Whether you call it 'yo-yo dieting' or 'weight cycling', the repetitive loss and regain of body weight is generally thought to thwart women's chances of losing weight.
Not only do experts agree that yo-yo dieters tend to regain any weight they lose as soon as they resume sensible eating habits, it's also been suggested that weight cycling could damage your metabolism, making it less efficient.
However, a new study by researchers at Fred Hutchinson Cancer Research Center, published online in the journal Metabolism, appears to show that a history of yo-yo dieting does not negatively affect metabolism or the ability to lose weight long term.
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"A history of unsuccessful weight loss should not dissuade an individual from future attempts to shed pounds or diminish the role of a healthy diet and regular physical activity in successful weight management," said the study's senior author Anne McTiernan, in a statement.
According to NHS figures, nearly a quarter of adults in England are obese, while just under a third of women, 32% and 42% of men are overweight. In American, two-thirds of the US population is currently overweight or obese.
Obesity is a known risk factor for many cancers as well as heart disease and diabetes.
A relationship between body fat and the production of certain hormones and inflammatory markers is thought to contribute to increased cancer risk.
It sounds too good to be true, but a group of scientists reckon they've figured out how to prevent weight-gain and food cravings - and it involves adding a cookie or a slice of cake to your breakfast. Researchers from Tel Aviv University's Wolfson Medical Center in Israel believe that dieters would have less trouble fighting off pesky hunger pangs throughout the day if they ate a carbohydrate-rich, protein-packed breakfast - with a helping of dessert. Read more here.
Weight may depend as much on when you eat as what, research suggests. The body clock's effect on metabolism could be an overlooked factor driving obesity, say scientists. New evidence from studies of mice suggests that 24-hour snacking, especially at night, can pile on the pounds. Restricting eating to sensible meal times, on the other hand, may help fight the flab - even with big helpings. Read more here.
Japanese inventors have designed a hi-tech (and slightly bonkers) device that claims to help people lose weight - and it involves a pair of 'slimming spectacles' that trick the brain into thinking that food is 50% bigger than it really is. The 'Meta Cookie+' gadget has been developed by a team of researchers from Tokyo University, Japan and was showcased at Tokyo's Digital Content Expo. Read more here.
An American doctor has sparked a potentially dangerous diet trend by creating a drastic, quick fix weight-loss programme that involves the dieter feeding through a nose drip. The 'K-E Diet' (or the Ketogenic Enteral Nutrition diet), created by Florida-based Dr Oliver Di Pietro, promises to shed 20lbs in just 10 days and has so far proved popular with brides-to-be wanting to shift weight leading up to their wedding. Read more here.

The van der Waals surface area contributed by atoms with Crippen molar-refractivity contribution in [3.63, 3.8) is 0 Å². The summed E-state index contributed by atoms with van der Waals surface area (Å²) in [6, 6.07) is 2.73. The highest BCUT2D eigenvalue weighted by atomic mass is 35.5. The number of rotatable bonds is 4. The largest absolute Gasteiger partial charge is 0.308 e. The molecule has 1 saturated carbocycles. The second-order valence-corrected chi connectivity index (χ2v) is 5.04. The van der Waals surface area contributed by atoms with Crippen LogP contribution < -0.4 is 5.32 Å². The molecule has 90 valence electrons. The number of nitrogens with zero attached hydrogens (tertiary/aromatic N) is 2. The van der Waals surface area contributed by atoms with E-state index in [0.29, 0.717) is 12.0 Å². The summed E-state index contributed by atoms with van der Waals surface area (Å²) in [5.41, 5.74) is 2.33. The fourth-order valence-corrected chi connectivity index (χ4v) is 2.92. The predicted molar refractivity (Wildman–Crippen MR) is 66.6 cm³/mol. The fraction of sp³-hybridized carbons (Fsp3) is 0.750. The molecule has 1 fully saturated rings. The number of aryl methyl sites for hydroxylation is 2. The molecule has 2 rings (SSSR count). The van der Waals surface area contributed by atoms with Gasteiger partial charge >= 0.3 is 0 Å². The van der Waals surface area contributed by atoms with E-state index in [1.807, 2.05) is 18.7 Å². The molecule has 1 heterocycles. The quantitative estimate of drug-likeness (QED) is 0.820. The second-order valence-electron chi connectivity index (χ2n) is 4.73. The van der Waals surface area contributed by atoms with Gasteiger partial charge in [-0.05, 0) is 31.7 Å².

According to the author of Six Weeks To OMG: Get Skinnier Than All Your Friends skipping breakfast, drinking coffee and taking cold baths - really help you get thin. Venice A Fulton is well prepared to challenge his critics and says that many health professionals are already on his side. "I've already had doctors say they find it refreshing and useful for them," Fulton told Huffpost Lifestyle. Read more here.
"We know there's an association between obesity, sedentary behavior and increased risk of certain cancers," McTiernan said.
"The World Health Organization estimates that a quarter to a third of cancers could be prevented with maintenance of normal weight and keeping a physically active lifestyle."
The study was based on data from 439 overweight-to-obese, sedentary Seattle-area women, ages 50 to 75, who were randomly assigned to one of four groups: reduced-calorie diet only, exercise only (mainly brisk walking), reduced-calorie diet plus exercise and a control group that received no intervention.
At the end of the year-long study, participants on the diet-only and diet-plus-exercise arms lost an average of 10% of their starting weight, which was the goal of the intervention.
The analysis aimed to determine whether women with a history of moderate or severe weight cycling were at a disadvantage compared to non-weight-cyclers when it came to losing weight.
Of the study participants overall, 18% (77 women) met the criteria for severe weight cycling (having reported losing 20 or more pounds on three or more occasions) and 24% (103 women) met the criteria for moderate weight cycling (having reported losing 10 or more pounds on three or more occasions).
Although severe weight cyclers were, on average, nearly 20 pounds heavier than non-cyclers at the start of the study, at the end of the study the researchers found no significant differences between those who yo-yo dieted and those who didn't with regard to the ability to successfully participate in diet and/or exercise programs.
The cyclers also did not differ from the non-cyclers with regard to the impact of diet or diet-plus-exercise on weight loss, percentage of body fat and lean muscle mass gained or lost
Other physiological factors such as blood pressure, insulin sensitivity, and blood concentrations of hormones such as leptin (which helps make one feel full) and adiponectin (which helps regulate glucose levels) also did not differ significantly among those whose weight fluctuated and those whose did not.
"To our knowledge, no previous studies have examined the effect of prior weight cycling on the body composition, metabolic and hormonal changes induced by a comprehensive lifestyle intervention in free-living women," the authors wrote.